Bill and Jaye practice the soil health principles of keeping the soil covered, minimizing soil disturbance, increasing biodiversity, and maintaining living plants a very innovative way. For example, when planting, say, swiss chard, instead of applying mulch in between plants, the entire planting bed is planted with a mix of carefully curated annual and perennial edible plants. This minimizes competition, supports growth, and provides protection from pests (Kuepper and Dodson, 2001). More information on companion planting can be found in the ATTRA publication Companion Planting & Botanical Pesticides: Concepts & Resources.

Planting bed. Photo: Floodgate Farm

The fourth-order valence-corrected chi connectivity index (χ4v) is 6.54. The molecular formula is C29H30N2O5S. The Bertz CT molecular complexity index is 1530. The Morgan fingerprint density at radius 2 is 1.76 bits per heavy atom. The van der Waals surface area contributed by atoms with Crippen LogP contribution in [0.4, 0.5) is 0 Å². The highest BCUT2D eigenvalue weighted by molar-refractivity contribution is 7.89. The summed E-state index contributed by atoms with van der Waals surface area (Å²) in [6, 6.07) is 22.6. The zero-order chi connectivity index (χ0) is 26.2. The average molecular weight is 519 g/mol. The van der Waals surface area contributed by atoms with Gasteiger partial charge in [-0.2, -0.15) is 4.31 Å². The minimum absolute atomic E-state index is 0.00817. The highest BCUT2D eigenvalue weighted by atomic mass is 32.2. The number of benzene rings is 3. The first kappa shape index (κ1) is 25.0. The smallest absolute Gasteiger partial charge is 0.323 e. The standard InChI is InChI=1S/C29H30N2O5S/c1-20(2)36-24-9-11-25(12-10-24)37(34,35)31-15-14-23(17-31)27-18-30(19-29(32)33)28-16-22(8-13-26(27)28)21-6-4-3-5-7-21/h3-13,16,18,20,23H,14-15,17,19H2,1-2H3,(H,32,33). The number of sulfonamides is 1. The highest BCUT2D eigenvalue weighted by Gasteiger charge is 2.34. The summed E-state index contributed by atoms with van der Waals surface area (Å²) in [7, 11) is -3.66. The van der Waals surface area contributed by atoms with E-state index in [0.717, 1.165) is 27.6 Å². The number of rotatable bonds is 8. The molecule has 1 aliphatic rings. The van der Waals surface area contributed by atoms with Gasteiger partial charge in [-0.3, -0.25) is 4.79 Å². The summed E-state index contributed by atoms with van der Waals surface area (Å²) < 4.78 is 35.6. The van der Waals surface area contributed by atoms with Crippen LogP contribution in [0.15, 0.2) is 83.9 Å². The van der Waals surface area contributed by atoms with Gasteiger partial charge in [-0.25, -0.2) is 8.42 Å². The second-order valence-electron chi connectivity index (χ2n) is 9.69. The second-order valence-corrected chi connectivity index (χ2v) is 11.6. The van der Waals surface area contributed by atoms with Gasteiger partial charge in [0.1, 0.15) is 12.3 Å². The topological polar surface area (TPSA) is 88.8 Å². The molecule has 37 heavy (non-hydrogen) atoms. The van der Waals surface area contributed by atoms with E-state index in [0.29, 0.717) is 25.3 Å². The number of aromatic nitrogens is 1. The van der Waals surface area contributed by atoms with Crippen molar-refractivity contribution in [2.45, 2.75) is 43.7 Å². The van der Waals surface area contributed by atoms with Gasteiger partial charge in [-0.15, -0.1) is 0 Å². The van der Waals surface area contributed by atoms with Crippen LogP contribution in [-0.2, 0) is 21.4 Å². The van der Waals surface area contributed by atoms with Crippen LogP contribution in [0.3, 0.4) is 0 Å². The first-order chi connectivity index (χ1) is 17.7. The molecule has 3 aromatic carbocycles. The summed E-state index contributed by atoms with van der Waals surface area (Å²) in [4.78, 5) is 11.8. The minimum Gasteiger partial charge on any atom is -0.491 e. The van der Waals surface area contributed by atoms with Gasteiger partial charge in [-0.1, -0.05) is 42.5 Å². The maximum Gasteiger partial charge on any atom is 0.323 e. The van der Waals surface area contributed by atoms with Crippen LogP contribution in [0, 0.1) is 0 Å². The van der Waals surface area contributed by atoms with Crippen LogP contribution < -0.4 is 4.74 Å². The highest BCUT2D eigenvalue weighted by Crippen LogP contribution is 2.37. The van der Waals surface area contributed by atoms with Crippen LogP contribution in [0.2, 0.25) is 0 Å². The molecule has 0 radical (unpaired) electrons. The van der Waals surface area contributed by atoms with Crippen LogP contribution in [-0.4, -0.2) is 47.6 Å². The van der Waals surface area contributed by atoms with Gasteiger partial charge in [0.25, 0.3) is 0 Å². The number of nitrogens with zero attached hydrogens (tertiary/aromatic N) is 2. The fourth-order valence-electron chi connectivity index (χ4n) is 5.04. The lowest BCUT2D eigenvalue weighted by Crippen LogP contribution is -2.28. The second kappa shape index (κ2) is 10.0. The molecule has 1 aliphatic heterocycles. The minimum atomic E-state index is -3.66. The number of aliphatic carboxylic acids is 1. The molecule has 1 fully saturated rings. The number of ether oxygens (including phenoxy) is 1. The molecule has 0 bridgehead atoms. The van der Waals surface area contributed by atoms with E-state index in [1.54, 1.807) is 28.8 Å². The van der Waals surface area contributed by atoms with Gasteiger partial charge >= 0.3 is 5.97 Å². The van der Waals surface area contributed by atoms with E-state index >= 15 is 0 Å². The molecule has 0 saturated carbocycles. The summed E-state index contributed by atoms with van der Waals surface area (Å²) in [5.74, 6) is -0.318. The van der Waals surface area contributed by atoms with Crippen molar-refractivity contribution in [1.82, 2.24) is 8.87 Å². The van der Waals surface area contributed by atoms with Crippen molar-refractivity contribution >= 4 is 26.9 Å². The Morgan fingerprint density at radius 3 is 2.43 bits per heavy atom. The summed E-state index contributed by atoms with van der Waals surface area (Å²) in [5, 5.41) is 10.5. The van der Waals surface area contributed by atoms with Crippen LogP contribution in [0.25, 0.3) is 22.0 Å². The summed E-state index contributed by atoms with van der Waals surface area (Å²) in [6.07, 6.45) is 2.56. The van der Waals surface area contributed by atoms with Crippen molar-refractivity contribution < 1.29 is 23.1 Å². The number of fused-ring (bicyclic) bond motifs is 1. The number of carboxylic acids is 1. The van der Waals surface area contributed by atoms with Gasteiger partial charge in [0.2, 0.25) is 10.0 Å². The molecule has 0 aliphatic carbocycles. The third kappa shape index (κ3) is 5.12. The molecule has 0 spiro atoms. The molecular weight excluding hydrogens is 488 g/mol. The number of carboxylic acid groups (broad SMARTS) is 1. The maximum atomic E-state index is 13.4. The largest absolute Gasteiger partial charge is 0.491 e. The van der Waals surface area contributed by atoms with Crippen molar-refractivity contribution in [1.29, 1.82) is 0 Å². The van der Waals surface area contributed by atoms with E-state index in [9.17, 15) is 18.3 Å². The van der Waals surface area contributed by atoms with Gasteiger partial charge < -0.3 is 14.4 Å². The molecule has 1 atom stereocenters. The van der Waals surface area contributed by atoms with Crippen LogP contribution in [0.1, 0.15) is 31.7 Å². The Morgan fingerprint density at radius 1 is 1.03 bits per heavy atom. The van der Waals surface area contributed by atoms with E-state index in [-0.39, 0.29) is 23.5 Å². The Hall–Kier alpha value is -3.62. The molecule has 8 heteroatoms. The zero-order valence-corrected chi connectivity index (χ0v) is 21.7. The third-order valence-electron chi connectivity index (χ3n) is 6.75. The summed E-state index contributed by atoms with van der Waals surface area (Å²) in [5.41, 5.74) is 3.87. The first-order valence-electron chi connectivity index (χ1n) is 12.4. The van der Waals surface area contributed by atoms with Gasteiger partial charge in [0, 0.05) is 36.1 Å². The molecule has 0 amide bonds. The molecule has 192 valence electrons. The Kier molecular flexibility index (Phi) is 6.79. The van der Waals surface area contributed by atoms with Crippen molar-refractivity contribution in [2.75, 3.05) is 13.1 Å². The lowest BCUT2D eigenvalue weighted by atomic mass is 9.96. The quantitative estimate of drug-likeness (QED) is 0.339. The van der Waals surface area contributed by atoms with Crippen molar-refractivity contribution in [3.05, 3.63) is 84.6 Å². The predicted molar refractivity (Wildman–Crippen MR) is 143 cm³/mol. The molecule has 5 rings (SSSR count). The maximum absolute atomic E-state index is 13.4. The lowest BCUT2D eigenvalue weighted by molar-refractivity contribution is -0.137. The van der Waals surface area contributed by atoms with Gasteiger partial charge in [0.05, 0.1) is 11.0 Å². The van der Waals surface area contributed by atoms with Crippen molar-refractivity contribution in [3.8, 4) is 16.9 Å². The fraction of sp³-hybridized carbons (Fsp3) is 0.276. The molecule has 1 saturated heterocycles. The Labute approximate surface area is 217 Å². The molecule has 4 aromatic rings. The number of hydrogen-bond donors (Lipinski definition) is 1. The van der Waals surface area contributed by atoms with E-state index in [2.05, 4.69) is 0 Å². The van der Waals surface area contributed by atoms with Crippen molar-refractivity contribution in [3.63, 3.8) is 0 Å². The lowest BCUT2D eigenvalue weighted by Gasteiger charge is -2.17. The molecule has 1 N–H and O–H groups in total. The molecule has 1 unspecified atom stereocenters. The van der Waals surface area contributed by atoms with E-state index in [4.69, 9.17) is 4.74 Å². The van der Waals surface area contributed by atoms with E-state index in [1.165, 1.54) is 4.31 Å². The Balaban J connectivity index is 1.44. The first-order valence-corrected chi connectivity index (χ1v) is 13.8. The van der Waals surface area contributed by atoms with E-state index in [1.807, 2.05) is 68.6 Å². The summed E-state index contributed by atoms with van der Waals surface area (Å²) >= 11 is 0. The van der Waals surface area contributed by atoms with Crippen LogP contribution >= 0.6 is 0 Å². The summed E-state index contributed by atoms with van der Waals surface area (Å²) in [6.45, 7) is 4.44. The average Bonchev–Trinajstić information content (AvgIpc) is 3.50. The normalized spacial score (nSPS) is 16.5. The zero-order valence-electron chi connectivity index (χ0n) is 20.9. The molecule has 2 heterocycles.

As various scientists and doctors since Hippocrates have known, a diverse diet promotes human health. The dynamic duo certainly recognizes that optimum human health can be a direct result of a varied consumption of plants. Research shows that plants produce more polyphenols under stressful conditions as a coping mechanism to withstand harsh environments (Sharma et al., 2019). These polyphenols are compounds that help prevent cancers, cardiovascular diseases, diabetes, osteoporosis, and neurodegenerative diseases (Pandey and Rizvi, 2009). When Bill and Jaye harvest from their leafy green plant beds to create their signature salad mixes, the end product contains up to 63 different ingredients, a lot of them normally considered “wild.” These include lettuce, cress, and arugula, but also less common varieties of mint, oregano, marjoram, fennel leaves and buds, parsley leaves and buds, multiple varieties of sorrel, rose petals, hollyhock, daisy, society garlic, calendula, leek, onion flowers, and the list goes on and on.